Internal migration

By 2050, it is projected that 70% of the world's population will live in cities. 5.2 billion urban residents are expected in Asia and Africa. How is internal migration shaping these cities? 

What is dust? How does it get into the atmosphere and shape our climate? Dr Rob Bryant from the Department of Geography at the University of Sheffield joined us to discuss

How do we predict earthquakes? They’re just like London buses, according to Rebecca Bell from Imperial College. In this podcast we discuss hazards, plate tectonics, and how they’re studied.

Urban public spaces are at their best when they are democratic, inclusive, and meet the needs of a wide range of people

Where are the major festivals located and what are the impacts they create?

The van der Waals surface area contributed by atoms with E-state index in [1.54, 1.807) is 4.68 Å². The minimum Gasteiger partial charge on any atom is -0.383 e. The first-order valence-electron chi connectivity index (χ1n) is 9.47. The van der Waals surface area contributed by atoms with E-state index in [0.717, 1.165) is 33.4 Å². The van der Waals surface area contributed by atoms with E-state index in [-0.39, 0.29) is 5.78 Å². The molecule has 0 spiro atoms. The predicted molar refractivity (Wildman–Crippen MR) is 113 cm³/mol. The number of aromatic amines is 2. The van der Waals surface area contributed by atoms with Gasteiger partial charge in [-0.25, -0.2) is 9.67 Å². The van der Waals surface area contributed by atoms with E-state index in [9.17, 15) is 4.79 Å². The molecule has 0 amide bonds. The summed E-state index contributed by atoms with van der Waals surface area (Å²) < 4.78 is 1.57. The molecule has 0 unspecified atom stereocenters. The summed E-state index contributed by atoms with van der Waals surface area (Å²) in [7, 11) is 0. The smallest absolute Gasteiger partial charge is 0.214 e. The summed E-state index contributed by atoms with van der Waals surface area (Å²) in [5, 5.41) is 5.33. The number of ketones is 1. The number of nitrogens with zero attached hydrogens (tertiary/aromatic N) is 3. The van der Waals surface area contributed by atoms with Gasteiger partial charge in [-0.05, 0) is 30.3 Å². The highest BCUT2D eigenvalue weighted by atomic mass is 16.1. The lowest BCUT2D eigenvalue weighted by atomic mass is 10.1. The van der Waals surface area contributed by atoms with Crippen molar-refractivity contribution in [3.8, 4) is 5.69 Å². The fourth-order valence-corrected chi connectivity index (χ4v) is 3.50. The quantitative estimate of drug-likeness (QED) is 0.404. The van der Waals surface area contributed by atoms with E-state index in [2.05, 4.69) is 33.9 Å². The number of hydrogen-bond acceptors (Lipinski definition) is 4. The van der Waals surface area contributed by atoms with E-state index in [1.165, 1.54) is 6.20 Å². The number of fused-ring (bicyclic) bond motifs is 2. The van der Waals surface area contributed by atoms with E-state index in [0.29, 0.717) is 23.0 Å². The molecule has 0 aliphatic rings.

Why do newspapers portray Britain’s teenagers as an endangered species?

What connects people to places? Experience of place is shaped by the physical nature of a place and memories and histories around sites of personal and shared interest

Crazy paving

Why are gardens disappearing and what is the impact on run-off and flood risk?

Are you eating, sleeping, drinking and teaching the World Cup? How does our consumption of the global game impact us and others around the world?

Can a Caribbean nation reliant on marine resources develop an economy based on coral reef ecosystems in spite of threats to those resources?

Tourists are increasingly looking beyond the standard destinations and instead are favouring more unusual holiday activities in more distant places